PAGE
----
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Pastor Ken Peters, the head of the Christian nationalist “Patriot Church” in Knoxville, Tennessee, endorsed a political candidate during Sunday’s service… while bragging about how it was perfectly legal for him to do so because his church wasn’t subject to the IRS restrictions that other churches must follow.

He’s wrong about all of that.

The endorsement of a candidate

Let’s just get the basics out of the way first. On Sunday, Peters announced that he would be turning over his pulpit for five minutes to a candidate he hoped would get elected later this year. That candidate was Monty Fritts, a “Christian Constitutional Conservative Republican” running for the Tennessee State House in District 32. (The current Republican in that seat is retiring at the end of this term.)

Before Fritts took the stage, however, Peters explained how he was able to get away with this: He said his church was not a typical tax-exempt organization like other churches, subject to IRS rules and regulations. His church was different—and because of that, the church was allowed to endorse anyone he wanted.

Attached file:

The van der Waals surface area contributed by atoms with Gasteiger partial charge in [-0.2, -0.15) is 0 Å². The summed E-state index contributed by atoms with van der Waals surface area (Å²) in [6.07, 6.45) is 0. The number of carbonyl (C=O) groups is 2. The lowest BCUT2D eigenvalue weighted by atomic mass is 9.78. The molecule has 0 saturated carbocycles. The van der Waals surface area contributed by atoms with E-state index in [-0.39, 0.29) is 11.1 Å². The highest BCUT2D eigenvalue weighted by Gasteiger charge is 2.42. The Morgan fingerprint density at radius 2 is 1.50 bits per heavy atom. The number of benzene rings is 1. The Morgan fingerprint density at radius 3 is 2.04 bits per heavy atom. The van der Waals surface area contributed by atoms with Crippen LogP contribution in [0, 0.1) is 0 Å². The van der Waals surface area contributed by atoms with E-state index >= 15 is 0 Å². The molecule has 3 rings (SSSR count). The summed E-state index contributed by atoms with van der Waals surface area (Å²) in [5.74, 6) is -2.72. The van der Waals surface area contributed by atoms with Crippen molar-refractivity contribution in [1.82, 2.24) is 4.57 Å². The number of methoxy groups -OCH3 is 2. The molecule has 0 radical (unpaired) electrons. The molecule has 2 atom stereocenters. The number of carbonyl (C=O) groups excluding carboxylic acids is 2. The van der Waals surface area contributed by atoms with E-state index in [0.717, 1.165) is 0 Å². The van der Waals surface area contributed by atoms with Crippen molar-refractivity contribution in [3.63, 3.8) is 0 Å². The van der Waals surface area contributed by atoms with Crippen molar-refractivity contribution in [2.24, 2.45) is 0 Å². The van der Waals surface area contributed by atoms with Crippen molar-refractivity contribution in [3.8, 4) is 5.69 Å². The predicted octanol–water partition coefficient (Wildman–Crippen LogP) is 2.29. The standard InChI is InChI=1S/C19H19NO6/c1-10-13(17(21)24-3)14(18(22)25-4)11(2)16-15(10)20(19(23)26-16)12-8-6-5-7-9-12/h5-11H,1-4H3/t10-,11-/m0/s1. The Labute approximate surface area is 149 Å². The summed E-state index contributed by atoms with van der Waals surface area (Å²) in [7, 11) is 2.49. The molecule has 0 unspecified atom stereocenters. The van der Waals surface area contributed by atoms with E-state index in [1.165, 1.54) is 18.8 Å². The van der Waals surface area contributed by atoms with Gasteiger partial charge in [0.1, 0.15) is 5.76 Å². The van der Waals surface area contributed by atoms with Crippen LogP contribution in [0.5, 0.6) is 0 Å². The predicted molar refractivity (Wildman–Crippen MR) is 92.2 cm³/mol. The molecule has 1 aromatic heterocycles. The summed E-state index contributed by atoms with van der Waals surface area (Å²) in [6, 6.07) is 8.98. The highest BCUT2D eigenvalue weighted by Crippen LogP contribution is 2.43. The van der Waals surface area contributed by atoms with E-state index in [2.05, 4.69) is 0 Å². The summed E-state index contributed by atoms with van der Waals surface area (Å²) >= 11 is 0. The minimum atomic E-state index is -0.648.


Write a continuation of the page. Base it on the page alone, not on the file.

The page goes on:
We have a guest who is running for office…

In case you are thinking, “Whoa, you’re not allowed to endorse candidates at church!,” you’re at the wrong church. This is Patriot Church! We endorse whoever we want to endorse.

And you’re, like, “Well, what about your 501(c)(3)?”

Well, two things there. Number one, I had a 501(c)(3) in Spokane. That never stopped me. Okay? But when we started this church here in Tennessee, we are not a 501(c)(3), so we can do whatever the… we want! Whatever we want! We’re a free church! Feels good to be free.

Now, the 501(c)(3) never stopped me, but at least I don’t even have to think about it now. We’re a 508(1)(a), which is in the IRS code. It’s totally awesome and cool. We’re a free church. So we do endorse candidates.

Is he right about all that?

No. Not even close.

The IRS rules regarding churches